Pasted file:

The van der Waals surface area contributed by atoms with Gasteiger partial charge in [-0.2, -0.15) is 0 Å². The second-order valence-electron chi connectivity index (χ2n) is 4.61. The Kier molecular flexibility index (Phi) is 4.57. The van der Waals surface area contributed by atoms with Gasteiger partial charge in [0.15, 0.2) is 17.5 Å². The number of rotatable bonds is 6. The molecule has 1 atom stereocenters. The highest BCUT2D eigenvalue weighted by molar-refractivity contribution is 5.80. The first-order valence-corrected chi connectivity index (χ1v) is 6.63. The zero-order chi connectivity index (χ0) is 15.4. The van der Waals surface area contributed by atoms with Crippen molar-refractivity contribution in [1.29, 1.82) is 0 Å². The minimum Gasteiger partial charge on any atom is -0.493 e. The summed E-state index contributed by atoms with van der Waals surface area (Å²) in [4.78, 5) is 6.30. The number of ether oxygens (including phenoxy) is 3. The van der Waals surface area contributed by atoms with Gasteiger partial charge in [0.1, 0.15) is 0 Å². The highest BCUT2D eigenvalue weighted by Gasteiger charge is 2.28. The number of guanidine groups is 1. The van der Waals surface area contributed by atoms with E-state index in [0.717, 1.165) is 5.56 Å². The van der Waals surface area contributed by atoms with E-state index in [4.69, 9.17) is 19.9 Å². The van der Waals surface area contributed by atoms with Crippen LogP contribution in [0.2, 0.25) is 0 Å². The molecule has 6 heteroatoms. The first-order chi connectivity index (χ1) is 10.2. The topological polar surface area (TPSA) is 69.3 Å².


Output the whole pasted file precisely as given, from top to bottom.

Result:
The van der Waals surface area contributed by atoms with Gasteiger partial charge in [-0.2, -0.15) is 0 Å². The second-order valence-electron chi connectivity index (χ2n) is 4.61. The Kier molecular flexibility index (Phi) is 4.57. The van der Waals surface area contributed by atoms with Gasteiger partial charge in [0.15, 0.2) is 17.5 Å². The number of rotatable bonds is 6. The molecule has 1 atom stereocenters. The highest BCUT2D eigenvalue weighted by molar-refractivity contribution is 5.80. The first-order valence-corrected chi connectivity index (χ1v) is 6.63. The zero-order chi connectivity index (χ0) is 15.4. The van der Waals surface area contributed by atoms with Crippen molar-refractivity contribution in [1.29, 1.82) is 0 Å². The minimum Gasteiger partial charge on any atom is -0.493 e. The summed E-state index contributed by atoms with van der Waals surface area (Å²) in [4.78, 5) is 6.30. The number of ether oxygens (including phenoxy) is 3. The van der Waals surface area contributed by atoms with Gasteiger partial charge in [0.1, 0.15) is 0 Å². The highest BCUT2D eigenvalue weighted by Gasteiger charge is 2.28. The number of guanidine groups is 1. The van der Waals surface area contributed by atoms with E-state index in [0.717, 1.165) is 5.56 Å². The van der Waals surface area contributed by atoms with E-state index in [4.69, 9.17) is 19.9 Å². The van der Waals surface area contributed by atoms with Crippen LogP contribution in [0.2, 0.25) is 0 Å². The molecule has 6 heteroatoms. The first-order chi connectivity index (χ1) is 10.2. The topological polar surface area (TPSA) is 69.3 Å².